I further state that I am able to read and write the English language and have completed ...... years of school.
SIGNED /s/ Jimmy Clark
WITNESSES /s/ Sgt. Clifford J. Collins
WITNESSES /s/ Det. Laurence M. Reeves
There was some testimony that Clark first attempted to sign the form with his left hand.
28 U.S.C. § 2254(d) provides in pertinent part as follows:
(d) In any proceeding instituted in a Federal court by an application for a writ of habeas corpus by a person in custody pursuant to the judgment of a State court, a determination after a hearing on the merits of a factual issue, made by a State court of competent jurisdiction in a proceeding to which the applicant for the writ and the State or an officer or agent thereof were parties, evidenced by a written finding, written opinion, or other reliable and adequate written indicia, shall be presumed to be correct, unless the applicant shall establish or it shall otherwise appear, or the respondent shall admit-
(1) that the merits of the factual dispute were not resolved in the State court hearing;
(2) that the factfinding procedure employed by the State court was not adequate to afford a full and fair hearing;
(3) that the material facts were not adequately developed at the State court hearing;
(4) that the State court lacked jurisdiction of the subject matter or over the person of the applicant in the State court proceeding;
(5) that the applicant was an indigent and the State court, in deprivation of his constitutional right, failed to appoint counsel to represent him in the State court proceeding;
(6) that the applicant did not receive a full, fair, and adequate hearing in the State court proceeding; or
(7) that the applicant was otherwise denied due process of law in the State court proceeding;
(8) or unless that part of the record of the State court proceeding in which the determination of such factual issue was made, pertinent to a determination of the sufficiency of the evidence to support such factual determination, is produced as provided for hereinafter, and the Federal court on a consideration of such part of the record as a whole concludes that such factual determination is not fairly supported by the record:
And in an evidentiary hearing in the proceeding in the Federal court, when due proof of such factual determination has been made, unless the existence of one or more of the circumstances respectively set forth in paragraphs numbered (1) to (7), inclusive, is shown by the applicant, otherwise appears, or is admitted by the respondent, or unless the court concludes pursuant to the provisions of paragraph numbered (8) that the record in the State court proceeding, considered as a whole, does not fairly support such factual determination, the burden shall rest upon the applicant to establish by convincing evidence that the factual determination by the State court was erroneous.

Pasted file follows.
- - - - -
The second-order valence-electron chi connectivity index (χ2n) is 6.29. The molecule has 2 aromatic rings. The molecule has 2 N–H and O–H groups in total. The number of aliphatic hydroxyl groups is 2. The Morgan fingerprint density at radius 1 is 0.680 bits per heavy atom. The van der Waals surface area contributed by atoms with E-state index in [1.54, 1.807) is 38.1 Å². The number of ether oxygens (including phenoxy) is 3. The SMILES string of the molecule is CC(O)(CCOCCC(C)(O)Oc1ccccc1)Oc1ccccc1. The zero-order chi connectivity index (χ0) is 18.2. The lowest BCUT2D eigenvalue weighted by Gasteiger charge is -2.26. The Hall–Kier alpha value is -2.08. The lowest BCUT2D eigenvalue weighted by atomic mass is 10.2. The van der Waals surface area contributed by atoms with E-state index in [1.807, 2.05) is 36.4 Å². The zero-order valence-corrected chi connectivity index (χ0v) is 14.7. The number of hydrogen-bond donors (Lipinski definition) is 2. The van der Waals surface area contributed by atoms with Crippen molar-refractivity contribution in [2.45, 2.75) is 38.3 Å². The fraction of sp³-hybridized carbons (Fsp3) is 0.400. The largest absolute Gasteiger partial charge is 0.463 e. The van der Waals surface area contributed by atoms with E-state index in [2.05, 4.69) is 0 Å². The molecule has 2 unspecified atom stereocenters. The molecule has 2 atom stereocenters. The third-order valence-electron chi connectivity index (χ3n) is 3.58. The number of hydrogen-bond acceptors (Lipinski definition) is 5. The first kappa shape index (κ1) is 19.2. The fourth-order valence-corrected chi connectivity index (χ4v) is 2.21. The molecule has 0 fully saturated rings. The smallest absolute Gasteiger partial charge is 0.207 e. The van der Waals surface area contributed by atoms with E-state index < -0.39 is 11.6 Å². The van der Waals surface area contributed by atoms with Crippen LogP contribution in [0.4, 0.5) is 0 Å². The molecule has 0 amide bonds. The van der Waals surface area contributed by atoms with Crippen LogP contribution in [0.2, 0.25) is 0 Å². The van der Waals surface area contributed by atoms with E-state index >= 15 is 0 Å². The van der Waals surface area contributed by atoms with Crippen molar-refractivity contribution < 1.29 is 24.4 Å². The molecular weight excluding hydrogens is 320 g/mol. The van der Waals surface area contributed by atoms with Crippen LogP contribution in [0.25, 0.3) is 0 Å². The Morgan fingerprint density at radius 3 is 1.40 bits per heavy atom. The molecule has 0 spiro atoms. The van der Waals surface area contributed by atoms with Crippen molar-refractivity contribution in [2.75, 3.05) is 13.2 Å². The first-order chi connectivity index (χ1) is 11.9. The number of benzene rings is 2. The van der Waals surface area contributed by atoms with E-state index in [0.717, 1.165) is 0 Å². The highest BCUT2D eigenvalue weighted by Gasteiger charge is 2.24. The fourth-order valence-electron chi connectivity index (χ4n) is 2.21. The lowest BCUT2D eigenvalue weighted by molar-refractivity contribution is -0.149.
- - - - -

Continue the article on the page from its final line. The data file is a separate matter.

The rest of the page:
The Supreme Court recently explained in Sumner v. Mata, 449 U.S. 539, 101 S.Ct. 764, 66 L.Ed.2d 722 (1981) that the federal habeas court must defer under § 2254(d) to the factual findings not only of the state trial court, but also to any factual findings of state appellate courts. The state appellate court's finding of voluntariness in this case was not a finding of historical fact binding this Court under § 2254(d), but was, instead, a determination of an issue of federal law. Brewer v. Williams, 430 U.S. 387, 403, 97 S.Ct. 1232, 1241, 51 L.Ed.2d 424 (1977). Section 2254(d) does not preclude a federal court from reviewing "a mixed determination of law and fact that requires the application of legal principles to the historical facts of this case." Cuyler v. Sullivan, 446 U.S. 335, 342, 100 S.Ct. 1708, 1714-15, 64 L.Ed.2d 333 (1980)
In view of the lack of fact finding pertinent to the question of whether Clark had been formally charged within the meaning of Kirby v. Illinois, 406 U.S. 682, 92 S.Ct. 1877, 32 L.Ed.2d 411 (1972), we intimate no view on this issue. This Court has not yet decided what constitutes a formal charge. In Holland v. Perini, 512 F.2d 99, 103 n.1 (6th Cir. 1975), the Court expressly reserved the question of whether an arrest warrant was sufficient to trigger the Sixth Amendment right to counsel. Other courts have reached different conclusions on this question. United States, ex rel. Robinson v. Zelker, 468 F.2d 159 (2d Cir. 1972), cert. denied, 411 U.S. 939, 93 S.Ct. 1892, 36 L.Ed.2d 401 (1973) (issuance of arrest warrant under New York law is sufficient to trigger Sixth Amendment right to counsel); cf. United States v. Duvall, 537 F.2d 15 (2d Cir. 1976) (filing of complaint pursuant to Fed.R.Crim.P. 3 and arrest warrant does not trigger Sixth Amendment right to counsel); United States, ex rel. Burton v. Cuyler, 439 F.Supp. 1173 (E.D.Pa.1977) (citing Zelker, supra, issuance of arrest warrant under Pennsylvania law is sufficient to trigger Sixth Amendment right to counsel); cf. Lomax v. Alabama, 629 F.2d 413, 416 (5th Cir. 1980) (issuance of an arrest warrant under Alabama law, absent significant prosecutorial involvement in procuring the warrant, is not sufficient to trigger the Sixth Amendment right to counsel). The record in this case does suggest some prosecutorial involvement in obtaining the arrest warrant on the aggravated murder charge. Tr. Vol. I, p. 24. The record before us, however, does not reflect precisely what prosecutorial involvement occurred prior to obtaining the arrest warrant. In order to properly address Clark's Sixth Amendment claim, the District Court may need to hear further evidence on the level of prosecutorial involvement in obtaining Clark's arrest warrant